Pondering the Future of StuyTown

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In a decision that could reverberate throughout New York’s sprawling rental market, a judge ruled today that the owner of NYC’s enormous Stuyvesant Town and Peter Cooper Village apartment complexes will have to pay back some $200 million to tenants.

In our July/August issue, Adam Matthews reported on a trend known as “predatory equity,” wherein private equity partnerships would buy undervalued housing developments, take out big loans against their value—including a good chunk of change for themselves—and then fix and flip the properties. In doing so, the partnerships would bleed the equity out of affordable developments and put them at risk of foreclosure.

In that case, a partnership led by businessman Larry Gluck had purchased and then refinanced Harlem’s Riverton Houses, intending to remodel units with pretty kitchen and bath fixtures and then jack up rents on rent-stabilized tenants. But when the market tanked, Riverton ended up mired in debt. Dina Levy, a tenant organizer with New York City’s Urban Homesteading Assistance Board, told Matthews that such deals had left roughly 70,000 affordable units overleveraged.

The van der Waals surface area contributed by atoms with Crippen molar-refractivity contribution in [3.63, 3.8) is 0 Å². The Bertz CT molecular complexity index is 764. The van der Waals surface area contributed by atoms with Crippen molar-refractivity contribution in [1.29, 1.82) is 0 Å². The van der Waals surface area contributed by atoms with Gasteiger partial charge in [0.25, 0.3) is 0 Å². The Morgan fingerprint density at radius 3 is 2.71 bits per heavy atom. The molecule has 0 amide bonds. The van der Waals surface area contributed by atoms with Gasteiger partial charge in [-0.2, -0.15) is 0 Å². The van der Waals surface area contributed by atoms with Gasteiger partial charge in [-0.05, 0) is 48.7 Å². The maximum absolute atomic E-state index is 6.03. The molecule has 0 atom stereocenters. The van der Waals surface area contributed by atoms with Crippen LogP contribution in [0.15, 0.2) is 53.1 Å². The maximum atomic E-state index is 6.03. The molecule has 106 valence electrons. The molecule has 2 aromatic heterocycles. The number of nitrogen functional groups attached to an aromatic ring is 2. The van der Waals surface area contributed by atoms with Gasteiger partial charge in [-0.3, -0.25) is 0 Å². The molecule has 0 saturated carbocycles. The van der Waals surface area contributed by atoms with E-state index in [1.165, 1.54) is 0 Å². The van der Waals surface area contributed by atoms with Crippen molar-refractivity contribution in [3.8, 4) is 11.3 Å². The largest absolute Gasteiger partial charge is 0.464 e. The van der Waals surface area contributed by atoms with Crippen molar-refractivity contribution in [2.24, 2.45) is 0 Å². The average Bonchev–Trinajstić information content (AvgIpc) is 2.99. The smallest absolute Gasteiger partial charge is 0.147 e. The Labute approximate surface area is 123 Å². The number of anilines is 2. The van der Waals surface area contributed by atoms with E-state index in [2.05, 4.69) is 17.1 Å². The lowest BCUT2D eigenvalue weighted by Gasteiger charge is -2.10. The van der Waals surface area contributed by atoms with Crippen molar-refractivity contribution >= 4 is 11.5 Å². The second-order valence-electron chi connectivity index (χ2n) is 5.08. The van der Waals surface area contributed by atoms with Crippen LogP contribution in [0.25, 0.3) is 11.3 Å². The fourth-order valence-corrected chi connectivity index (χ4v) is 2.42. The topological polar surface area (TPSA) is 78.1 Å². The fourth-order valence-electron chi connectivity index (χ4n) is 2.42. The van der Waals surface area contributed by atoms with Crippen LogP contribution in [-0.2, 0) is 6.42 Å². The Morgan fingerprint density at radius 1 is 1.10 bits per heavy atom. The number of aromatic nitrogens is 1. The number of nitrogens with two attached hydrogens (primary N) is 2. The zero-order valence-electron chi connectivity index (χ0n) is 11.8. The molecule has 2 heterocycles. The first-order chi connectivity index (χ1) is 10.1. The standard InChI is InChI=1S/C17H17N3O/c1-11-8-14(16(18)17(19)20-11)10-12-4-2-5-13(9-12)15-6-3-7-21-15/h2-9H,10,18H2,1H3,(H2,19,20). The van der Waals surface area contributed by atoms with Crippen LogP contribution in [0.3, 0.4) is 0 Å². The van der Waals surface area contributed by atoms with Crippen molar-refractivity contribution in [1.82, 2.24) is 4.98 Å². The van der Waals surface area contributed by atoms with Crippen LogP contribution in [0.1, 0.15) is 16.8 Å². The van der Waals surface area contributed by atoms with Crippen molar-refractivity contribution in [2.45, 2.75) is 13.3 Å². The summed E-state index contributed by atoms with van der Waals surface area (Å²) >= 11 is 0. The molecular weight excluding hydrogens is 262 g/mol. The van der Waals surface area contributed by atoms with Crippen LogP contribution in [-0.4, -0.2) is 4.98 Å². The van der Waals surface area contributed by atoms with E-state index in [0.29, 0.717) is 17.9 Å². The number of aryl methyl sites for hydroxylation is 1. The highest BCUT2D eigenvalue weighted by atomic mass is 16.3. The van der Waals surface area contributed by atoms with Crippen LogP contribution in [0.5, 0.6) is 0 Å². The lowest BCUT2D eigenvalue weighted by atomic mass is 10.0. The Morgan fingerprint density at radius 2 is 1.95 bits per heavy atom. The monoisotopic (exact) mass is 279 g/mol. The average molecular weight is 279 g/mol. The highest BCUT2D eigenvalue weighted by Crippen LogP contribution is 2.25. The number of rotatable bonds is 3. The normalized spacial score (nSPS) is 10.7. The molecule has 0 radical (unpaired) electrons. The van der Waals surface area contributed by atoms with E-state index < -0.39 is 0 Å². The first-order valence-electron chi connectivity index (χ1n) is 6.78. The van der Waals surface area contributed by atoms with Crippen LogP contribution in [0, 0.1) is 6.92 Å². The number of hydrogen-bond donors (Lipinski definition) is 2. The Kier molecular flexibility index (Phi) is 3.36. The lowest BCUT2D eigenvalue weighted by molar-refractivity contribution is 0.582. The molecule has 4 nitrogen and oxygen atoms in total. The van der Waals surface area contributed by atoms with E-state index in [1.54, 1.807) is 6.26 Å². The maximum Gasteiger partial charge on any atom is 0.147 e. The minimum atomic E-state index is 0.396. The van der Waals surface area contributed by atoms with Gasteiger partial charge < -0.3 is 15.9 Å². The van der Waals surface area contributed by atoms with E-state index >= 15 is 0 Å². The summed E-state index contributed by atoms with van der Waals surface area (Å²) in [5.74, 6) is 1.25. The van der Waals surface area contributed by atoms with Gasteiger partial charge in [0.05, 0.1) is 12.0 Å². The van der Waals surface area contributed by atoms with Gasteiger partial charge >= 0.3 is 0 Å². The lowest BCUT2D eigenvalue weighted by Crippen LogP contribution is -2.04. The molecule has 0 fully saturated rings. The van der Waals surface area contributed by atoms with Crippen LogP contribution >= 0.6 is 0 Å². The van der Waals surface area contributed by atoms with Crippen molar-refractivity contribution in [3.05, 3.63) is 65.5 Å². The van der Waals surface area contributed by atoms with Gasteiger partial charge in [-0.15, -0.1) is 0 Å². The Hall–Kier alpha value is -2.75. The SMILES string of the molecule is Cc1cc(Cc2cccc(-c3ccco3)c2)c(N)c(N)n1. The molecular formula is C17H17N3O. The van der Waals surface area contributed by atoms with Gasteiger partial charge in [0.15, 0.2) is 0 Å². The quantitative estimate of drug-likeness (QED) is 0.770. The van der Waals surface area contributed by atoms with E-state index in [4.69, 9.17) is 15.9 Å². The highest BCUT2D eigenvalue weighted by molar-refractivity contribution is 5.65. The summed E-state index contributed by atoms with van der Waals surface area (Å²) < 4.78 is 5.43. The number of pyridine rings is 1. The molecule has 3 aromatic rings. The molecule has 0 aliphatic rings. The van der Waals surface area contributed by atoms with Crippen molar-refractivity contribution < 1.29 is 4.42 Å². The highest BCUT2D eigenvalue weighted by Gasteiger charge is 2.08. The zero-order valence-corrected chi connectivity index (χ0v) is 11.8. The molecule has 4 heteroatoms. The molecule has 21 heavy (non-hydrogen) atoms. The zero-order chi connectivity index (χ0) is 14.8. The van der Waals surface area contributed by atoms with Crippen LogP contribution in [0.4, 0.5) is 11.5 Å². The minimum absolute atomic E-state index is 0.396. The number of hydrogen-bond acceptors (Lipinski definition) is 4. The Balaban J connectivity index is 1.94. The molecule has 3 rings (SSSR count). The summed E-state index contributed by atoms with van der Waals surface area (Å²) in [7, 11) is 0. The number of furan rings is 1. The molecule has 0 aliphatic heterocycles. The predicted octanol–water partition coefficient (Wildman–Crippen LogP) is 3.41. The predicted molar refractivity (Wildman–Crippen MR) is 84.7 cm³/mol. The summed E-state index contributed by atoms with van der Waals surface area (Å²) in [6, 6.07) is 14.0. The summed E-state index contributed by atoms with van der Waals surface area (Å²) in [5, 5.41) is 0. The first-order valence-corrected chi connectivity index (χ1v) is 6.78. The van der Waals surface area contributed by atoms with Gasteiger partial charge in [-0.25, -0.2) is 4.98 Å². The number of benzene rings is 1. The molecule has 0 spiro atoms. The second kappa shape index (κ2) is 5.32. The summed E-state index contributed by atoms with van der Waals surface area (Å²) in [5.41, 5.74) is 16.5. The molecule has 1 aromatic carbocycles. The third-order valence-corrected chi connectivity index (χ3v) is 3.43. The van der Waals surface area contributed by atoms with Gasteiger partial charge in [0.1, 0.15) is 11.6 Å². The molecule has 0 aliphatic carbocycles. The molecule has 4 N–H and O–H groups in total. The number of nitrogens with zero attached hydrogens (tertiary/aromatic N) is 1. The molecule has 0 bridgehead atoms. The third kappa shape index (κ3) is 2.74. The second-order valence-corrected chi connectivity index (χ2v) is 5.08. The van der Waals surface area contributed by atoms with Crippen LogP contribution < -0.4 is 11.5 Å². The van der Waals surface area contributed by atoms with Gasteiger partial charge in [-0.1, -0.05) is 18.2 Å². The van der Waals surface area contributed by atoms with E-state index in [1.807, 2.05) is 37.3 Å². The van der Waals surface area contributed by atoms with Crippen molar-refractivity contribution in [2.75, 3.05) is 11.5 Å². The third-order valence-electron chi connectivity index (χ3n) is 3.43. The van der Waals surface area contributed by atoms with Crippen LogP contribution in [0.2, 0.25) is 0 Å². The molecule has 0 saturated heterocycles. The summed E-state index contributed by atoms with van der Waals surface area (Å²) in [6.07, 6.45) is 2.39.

The case reported by the Times this week involved a partnership comprised of BlackRock and Tishman Speyer Properties, which purchased the property in 2006. Metropolitan Life, the former owner, was also named. The new owners took a big hit in the downturn; more than half of their development’s $5.4 million sticker price has evaporated into thin air. And now it appears they’ll have to pay back rent to boot.

Rent control in New York is a tricky thing; according to the Times:

Under state law, landlords can deregulate an apartment when the rent for a vacant unit reaches $2,000 or more per month, or the rent is above $2,000 and a tenant’s household income is above $175,000 for two consecutive years.

Still, it’s estimated that the decision could affect some 80,000 apartments in New York City. 

 

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In-depth journalism that investigates the powerful takes real money and is so damn important right now.But it doesn’t take a Mother Jones investigation to know that billionaires and corporations will never fund the type of reporting (like they do politicians) we do that exists to help bring about change. Instead, our mission-driven journalism is made possible by people power, and has been for 46 years now since our founding as a non-profit.

In “TITLE TK” Monica Bauerlein writes about the perilous moment we’re in, and why it’s so important that we raise $325,000 by the time November’s midterms are decided so we can be ready to throw everything we have at the big issues facing the nation no matter what happens. Please help MoJo’s people-powered journalism with a donation today.

$400,000 to go!

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